Jesus will give them power alright, but it will emanate from his own love for the world. It will not be sentimentality, nor will it be brutality. He tells them, “You will receive power when the Holy Spirit has come upon you. So, wait in Jerusalem for it. Why wait? Because you need time to undo and redo. You need time to open your hands in order to let go of what you thought my mission in the world was about. Without that “letting go,” you will not have hands open enough to receive my Spirit. You cannot receive me into your hands if your hands are already clenched around your own agenda. My Kingdom cannot come until your little kingdoms go. And that takes time. That’s why you must wait.

Is it so different in our own lives when we have to say good-bye to someone in death? Grieving takes time and patience. Perhaps the death of a loved one is the best opportunity for us to understand Ascension. We believe that those who have died have ascended to God. Yet, it’s not, “farewell and have a good trip.” Each person’s death is the invitation for us to open our hands and let them go, even though it’s the last thing we want to do or feel capable of doing. Clinging comes much more natural to us. However, if we do not let go, we will not be able to receive their spirit into our lives. “Unless I go (physically),” says Jesus, “I cannot send you my Spirit.” In the Ascension, Jesus is not so much leaving as he is preparing us to receive him in his new presence.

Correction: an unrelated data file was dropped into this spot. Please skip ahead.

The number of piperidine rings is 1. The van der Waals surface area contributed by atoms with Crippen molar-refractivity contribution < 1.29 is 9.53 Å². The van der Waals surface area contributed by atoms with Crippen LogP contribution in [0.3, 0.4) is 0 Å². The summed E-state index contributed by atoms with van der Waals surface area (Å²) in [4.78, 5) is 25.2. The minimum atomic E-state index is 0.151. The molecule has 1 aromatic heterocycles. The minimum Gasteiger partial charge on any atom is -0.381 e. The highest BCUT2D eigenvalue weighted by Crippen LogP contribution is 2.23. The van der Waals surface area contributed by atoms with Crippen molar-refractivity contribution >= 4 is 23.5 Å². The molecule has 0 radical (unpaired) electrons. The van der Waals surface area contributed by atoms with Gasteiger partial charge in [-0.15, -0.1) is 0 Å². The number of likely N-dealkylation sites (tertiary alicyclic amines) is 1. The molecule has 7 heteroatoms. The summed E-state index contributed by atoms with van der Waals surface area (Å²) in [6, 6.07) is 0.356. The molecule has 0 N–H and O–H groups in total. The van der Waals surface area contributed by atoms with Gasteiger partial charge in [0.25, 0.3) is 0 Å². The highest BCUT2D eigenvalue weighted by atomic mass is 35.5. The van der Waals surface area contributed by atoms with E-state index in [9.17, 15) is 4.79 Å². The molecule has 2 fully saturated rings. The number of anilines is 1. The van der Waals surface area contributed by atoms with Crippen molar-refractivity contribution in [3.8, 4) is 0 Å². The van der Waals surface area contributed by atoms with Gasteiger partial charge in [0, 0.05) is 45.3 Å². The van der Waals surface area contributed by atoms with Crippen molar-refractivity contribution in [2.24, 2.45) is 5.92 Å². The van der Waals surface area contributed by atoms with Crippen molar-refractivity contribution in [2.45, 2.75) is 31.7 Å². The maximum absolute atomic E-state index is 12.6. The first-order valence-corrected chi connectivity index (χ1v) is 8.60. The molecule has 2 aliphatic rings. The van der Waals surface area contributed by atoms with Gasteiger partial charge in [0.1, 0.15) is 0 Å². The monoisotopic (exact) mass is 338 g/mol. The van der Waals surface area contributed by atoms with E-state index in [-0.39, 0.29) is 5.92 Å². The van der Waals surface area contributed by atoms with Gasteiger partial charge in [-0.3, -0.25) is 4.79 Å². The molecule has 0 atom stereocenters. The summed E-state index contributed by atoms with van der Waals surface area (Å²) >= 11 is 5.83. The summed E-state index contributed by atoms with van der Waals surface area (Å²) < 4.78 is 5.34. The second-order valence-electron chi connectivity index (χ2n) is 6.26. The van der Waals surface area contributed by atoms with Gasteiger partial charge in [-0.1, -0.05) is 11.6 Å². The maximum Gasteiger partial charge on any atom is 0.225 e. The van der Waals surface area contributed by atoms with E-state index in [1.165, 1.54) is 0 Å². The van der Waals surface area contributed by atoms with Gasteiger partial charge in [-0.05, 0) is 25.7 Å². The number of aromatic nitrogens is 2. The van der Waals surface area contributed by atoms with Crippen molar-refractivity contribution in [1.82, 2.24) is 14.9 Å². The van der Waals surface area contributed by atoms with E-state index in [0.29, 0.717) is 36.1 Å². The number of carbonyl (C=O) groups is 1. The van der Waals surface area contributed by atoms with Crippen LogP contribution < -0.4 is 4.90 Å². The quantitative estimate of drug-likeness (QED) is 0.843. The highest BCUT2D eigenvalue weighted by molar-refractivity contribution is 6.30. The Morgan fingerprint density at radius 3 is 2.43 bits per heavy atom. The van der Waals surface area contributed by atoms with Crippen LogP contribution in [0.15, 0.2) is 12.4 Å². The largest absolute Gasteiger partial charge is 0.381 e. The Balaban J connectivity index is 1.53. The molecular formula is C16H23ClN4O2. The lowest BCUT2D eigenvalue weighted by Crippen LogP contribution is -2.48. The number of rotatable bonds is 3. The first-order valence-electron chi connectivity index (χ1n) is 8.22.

The Incarnation, the coming of Jesus into our midst in human flesh, was not an experiment, a pilot project, that ended after his 33 years on earth. He didn’t ascend with the words, “Well, I guess that’s over with.” Jesus’ presence is never given just to be taken back again. Jesus came in the flesh just like our loved ones. He died just like our loved ones. He returns to us in his Spirit just like our loved ones. And just like our loved ones who have gone before us, Jesus asks us to be open to his new presence.

So, what do we do with the snakes and scorpions? This power to deal with snakes and scorpions, if we believe in Jesus, is said a little differently in John’s gospel. After the meal and after Jesus washes his disciples feet at the Last Supper, he says, perhaps the most comforting words in all of Scripture, “I told you all this so that you will be able to find peace in me. In the world you will have hardship…snakes, scorpions, demons, poverty, sickness, war, famine, abuse, addictions, depression, anger, violence…but take heart, for I have conquered the world.”

Nothing we will face, will we face alone. And everything we face has already been overcome by the Risen Jesus. When you put power and love together, everyone will know that you are my witnesses to the ends of the earth.

~Fr. Phil